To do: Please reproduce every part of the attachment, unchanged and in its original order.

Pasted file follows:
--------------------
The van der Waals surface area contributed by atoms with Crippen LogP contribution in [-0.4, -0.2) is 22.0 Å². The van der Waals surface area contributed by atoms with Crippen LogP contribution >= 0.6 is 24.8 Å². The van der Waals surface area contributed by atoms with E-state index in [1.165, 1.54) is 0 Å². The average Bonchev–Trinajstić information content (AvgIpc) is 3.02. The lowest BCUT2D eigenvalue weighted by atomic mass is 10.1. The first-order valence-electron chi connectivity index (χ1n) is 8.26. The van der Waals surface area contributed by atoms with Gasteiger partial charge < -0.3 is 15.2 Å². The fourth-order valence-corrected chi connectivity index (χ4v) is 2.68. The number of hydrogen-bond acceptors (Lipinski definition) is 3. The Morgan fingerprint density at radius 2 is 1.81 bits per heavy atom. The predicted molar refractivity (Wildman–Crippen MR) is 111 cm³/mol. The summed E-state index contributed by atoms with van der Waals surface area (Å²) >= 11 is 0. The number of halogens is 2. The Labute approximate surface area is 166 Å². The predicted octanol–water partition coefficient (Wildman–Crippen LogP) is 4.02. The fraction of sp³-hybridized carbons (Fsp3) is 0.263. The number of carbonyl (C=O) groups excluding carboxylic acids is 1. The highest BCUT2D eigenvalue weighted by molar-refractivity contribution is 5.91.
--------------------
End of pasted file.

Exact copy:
The van der Waals surface area contributed by atoms with Crippen LogP contribution in [-0.4, -0.2) is 22.0 Å². The van der Waals surface area contributed by atoms with Crippen LogP contribution >= 0.6 is 24.8 Å². The van der Waals surface area contributed by atoms with E-state index in [1.165, 1.54) is 0 Å². The average Bonchev–Trinajstić information content (AvgIpc) is 3.02. The lowest BCUT2D eigenvalue weighted by atomic mass is 10.1. The first-order valence-electron chi connectivity index (χ1n) is 8.26. The van der Waals surface area contributed by atoms with Gasteiger partial charge < -0.3 is 15.2 Å². The fourth-order valence-corrected chi connectivity index (χ4v) is 2.68. The number of hydrogen-bond acceptors (Lipinski definition) is 3. The Morgan fingerprint density at radius 2 is 1.81 bits per heavy atom. The predicted molar refractivity (Wildman–Crippen MR) is 111 cm³/mol. The summed E-state index contributed by atoms with van der Waals surface area (Å²) >= 11 is 0. The number of halogens is 2. The Labute approximate surface area is 166 Å². The predicted octanol–water partition coefficient (Wildman–Crippen LogP) is 4.02. The fraction of sp³-hybridized carbons (Fsp3) is 0.263. The number of carbonyl (C=O) groups excluding carboxylic acids is 1. The highest BCUT2D eigenvalue weighted by molar-refractivity contribution is 5.91.